Of course, what makes the Web so vibrant are the links from one page to another, the images, Flash animations, QuickTime movies, MP3 songs, and more. Instead of actually enclosing the external files in the (X)HTML file, these files are saved independently and are simply referenced from within the page. Since the reference is nothing more than text, the (X)HTML file remains universally accessible.
Figure 1.12. In this (X)HTML document, there is a reference to a file called tigerlily.jpg, which the browser will access, open, and load when it loads the rest of the page.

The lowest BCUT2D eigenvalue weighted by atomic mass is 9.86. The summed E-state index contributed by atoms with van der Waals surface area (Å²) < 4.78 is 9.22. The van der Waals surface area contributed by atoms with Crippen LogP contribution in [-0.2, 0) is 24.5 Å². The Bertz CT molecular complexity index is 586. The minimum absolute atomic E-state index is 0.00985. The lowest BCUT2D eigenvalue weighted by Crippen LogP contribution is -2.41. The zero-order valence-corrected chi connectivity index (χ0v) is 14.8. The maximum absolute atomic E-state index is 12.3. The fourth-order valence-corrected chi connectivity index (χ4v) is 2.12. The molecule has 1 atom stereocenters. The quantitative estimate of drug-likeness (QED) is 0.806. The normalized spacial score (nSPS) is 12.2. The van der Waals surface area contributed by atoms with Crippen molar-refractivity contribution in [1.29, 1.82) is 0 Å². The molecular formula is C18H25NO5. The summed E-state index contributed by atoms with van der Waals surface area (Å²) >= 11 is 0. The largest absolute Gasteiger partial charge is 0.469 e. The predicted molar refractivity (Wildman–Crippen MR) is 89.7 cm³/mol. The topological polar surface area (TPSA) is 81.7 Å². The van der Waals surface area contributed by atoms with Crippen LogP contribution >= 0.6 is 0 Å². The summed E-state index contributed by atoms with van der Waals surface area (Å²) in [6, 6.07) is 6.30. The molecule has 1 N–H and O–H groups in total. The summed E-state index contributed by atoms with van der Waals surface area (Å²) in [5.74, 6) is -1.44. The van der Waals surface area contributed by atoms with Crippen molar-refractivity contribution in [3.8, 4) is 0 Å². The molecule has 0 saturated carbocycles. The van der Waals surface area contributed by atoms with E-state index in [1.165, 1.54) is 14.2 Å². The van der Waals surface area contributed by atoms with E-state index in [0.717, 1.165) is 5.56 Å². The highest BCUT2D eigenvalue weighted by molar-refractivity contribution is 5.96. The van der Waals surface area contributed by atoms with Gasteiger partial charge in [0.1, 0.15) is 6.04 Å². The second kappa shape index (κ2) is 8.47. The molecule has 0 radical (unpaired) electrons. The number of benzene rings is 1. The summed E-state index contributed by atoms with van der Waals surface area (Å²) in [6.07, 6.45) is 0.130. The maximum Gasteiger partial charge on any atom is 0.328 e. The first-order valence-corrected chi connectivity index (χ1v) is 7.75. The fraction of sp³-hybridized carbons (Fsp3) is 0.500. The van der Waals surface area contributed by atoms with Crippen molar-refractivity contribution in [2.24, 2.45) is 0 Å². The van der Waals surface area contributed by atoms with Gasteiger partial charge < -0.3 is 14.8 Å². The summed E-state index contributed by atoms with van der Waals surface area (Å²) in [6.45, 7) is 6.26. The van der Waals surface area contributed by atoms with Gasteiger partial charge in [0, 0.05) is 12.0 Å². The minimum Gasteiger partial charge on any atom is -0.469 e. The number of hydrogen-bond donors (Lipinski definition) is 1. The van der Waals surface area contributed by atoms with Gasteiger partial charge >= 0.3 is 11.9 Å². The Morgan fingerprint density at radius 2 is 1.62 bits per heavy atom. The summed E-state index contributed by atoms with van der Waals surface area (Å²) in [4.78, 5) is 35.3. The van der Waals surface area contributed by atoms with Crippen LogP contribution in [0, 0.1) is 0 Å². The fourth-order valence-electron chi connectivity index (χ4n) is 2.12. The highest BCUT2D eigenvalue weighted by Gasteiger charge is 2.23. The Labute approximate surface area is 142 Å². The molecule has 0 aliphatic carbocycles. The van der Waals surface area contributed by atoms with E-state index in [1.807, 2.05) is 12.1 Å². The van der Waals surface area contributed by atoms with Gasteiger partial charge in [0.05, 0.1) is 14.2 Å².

Most browsers can handle links and images without much trouble. They can't necessarily handle every other kind of file, however. If you reference a file that your visitor's browser doesn't understand, the browser will usually try to find a plugin or helper applicationsome appropriate program on the visitor's computerthat is capable of opening that kind of file. You can also give browsers extra information about how to download plugins for viewing particular files if the visitor doesn't already have one on their computer.
We'll cover images in Chapter 5, Images, and go over plugins and helper applications in Chapter 18, Video, Audio, and other Multimedia.
Figure 1.13. Images, and other non-text content, are referenced from a Web page and the browser displays them together with the text.